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Taxation

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The Islamic World: Past and Present What is This? Accessible coverage of Islam from the seventh century to the twenty-first century

    Taxation

    Islamic governments traditionally imposed various taxes on Muslims, who considered their payment to be a religious duty. The most important of these taxes was zakat, a tax based on wealth. Intended to benefit the poor and needy, the funds collected for zakat were allocated for social and humanitarian causes. With the arrival of European rule, the Islamic system of taxation was largely abandoned. In recent years, however, some Muslim countries have restored its use.

    A System of Redistribution.

    Zakat, setting aside a portion of one's wealth for the poor, is one of the five Pillars of Islam. All Muslims who can do so must give 2.5 percent of their net worth annually. Forms of wealth that may be subject to zakat include gold, silver, livestock, crops, currency, and other items that can be converted to cash, such as stocks and bonds.

    Verses from the Qur'an revealed to Muhammad during his early years in Mecca underscored the importance of caring for the needy. The hadith formalized zakat as a religious duty for believers. Islamic officials started collecting and distributing zakat during the 600s. Muslim leaders took this responsibility seriously. Abu Bakr, the first caliph, went to war against tribes that refused to pay zakat. Governors and appointed officials assisted the caliph in collecting the tax from distant provinces.

    The payment of zakat is based on the Islamic belief that everything belongs to God, and human beings are merely caretakers of God's property. The word zakat is derived from an Arabic word associated with both growth and purification. Muslims believe that redistributing money from the rich to the poor causes community wealth to grow. Islam also teaches that zakat brings blessing to those paying the tax. Giving away wealth purifies the heart, enabling the individual to resist the love of wealth, which leads to sin.

    Profits and Produce.

    Very early in the history of the Islamic community, Muslims were required to give one-fifth of the plunder from warfare to the Prophet Muhammad. The khums (fifth) tax, as it was known, benefited Muhammad's family and certain groups of needy people in the community. After the Prophet's death, khums was applied to various types of profit. The tax was particularly important to Shi'is, who maintained the right of the Prophet's descendants to continue to receive financial support. After the disappearance of the twelfth imam in the late 800s and the end of the line of visible imams, most Shi'is abandoned the practice of paying khums. During the 1200s, the Usuli school of jurisprudence revived the tax and outlined new regulations for its distribution. One portion supported the needy among the Prophet's descendants and the other portion went to the mujtahids, members of the Shi'i clergy. The practice of khums gave the Shi'i clergy in Iran a source of income that contributed to their independence from state control.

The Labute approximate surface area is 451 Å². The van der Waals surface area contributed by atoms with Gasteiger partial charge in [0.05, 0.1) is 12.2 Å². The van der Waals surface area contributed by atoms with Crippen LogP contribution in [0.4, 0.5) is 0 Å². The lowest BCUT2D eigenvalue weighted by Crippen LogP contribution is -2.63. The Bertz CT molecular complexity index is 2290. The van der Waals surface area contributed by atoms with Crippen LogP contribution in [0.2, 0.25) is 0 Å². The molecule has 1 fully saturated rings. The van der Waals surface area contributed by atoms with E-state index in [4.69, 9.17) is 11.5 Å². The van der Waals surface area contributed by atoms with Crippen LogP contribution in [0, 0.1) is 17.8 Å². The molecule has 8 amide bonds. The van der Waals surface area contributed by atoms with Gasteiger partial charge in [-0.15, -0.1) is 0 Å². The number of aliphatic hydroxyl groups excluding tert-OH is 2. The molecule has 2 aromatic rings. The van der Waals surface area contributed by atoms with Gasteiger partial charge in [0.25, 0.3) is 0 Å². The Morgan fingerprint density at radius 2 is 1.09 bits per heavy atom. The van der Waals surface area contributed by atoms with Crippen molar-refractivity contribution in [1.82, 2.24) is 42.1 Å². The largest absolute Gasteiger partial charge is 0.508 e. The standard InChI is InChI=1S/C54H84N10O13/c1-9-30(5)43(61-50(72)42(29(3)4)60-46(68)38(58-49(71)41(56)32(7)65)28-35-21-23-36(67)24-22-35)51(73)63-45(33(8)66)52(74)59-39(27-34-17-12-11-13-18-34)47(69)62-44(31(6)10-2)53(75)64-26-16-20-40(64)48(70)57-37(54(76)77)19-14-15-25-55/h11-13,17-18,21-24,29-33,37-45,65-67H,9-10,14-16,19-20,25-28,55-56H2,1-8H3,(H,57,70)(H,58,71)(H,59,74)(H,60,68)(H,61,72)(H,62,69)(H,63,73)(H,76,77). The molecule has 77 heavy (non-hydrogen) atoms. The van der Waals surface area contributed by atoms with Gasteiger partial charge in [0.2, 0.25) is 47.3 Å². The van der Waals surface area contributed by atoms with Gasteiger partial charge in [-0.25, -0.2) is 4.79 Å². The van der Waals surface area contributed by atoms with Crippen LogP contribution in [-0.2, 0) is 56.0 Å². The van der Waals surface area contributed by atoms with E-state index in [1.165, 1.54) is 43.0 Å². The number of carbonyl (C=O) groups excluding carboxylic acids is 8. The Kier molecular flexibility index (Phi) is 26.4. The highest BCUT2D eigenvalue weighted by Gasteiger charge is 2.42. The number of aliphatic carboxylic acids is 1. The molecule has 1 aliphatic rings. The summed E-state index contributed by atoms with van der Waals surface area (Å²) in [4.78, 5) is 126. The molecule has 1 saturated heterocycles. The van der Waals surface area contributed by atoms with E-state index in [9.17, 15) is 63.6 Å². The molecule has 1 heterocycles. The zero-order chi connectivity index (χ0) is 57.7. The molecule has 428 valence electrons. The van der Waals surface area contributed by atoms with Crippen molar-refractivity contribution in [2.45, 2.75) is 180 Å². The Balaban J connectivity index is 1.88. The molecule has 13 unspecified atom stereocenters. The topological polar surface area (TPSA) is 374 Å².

Historically, Muslim governments collected a tax on the produce of agricultural land. Known as ushr, meaning “tithe” or “tenth,” the tax applied primarily to cereals and fruits. Governments collected one-tenth of farm produce grown using rainwater or natural springs and one-twentieth of the output if the landowner used irrigation or any other artificial means to raise the crops.

    Renewed Interest.

    During the 1800s, European powers established political control over much of the Islamic world. Colonial governments introduced income taxes. Most Muslims evaded these payments, which generally undermined traditional Islamic methods of tax collection. As a result of the institution of secular tax systems, zakat became a voluntary process.

    In recent years, governments in some Muslim states—such as Jordan, Saudi Arabia, Pakistan, Libya, and Sudan—have taken steps to restore Islamic taxation. In Saudi Arabia, for example, zakat is the main form of taxation, and although contributions are voluntary, most Muslims willingly pay.

    The nature and range of economic activity has changed significantly since the time of the Prophet. These developments have generated much debate among Islamic economists and lawyers regarding the types of assets that are subject to zakat. The type of tax structure that was appropriate for agricultural economies with only simple trading businesses clearly differs from one that is suitable for industrialized economies with businesses organized on a corporate basis. Islamic scholars have only recently begun to address these issues. See also Economics; Justice; Pillars of Islam.

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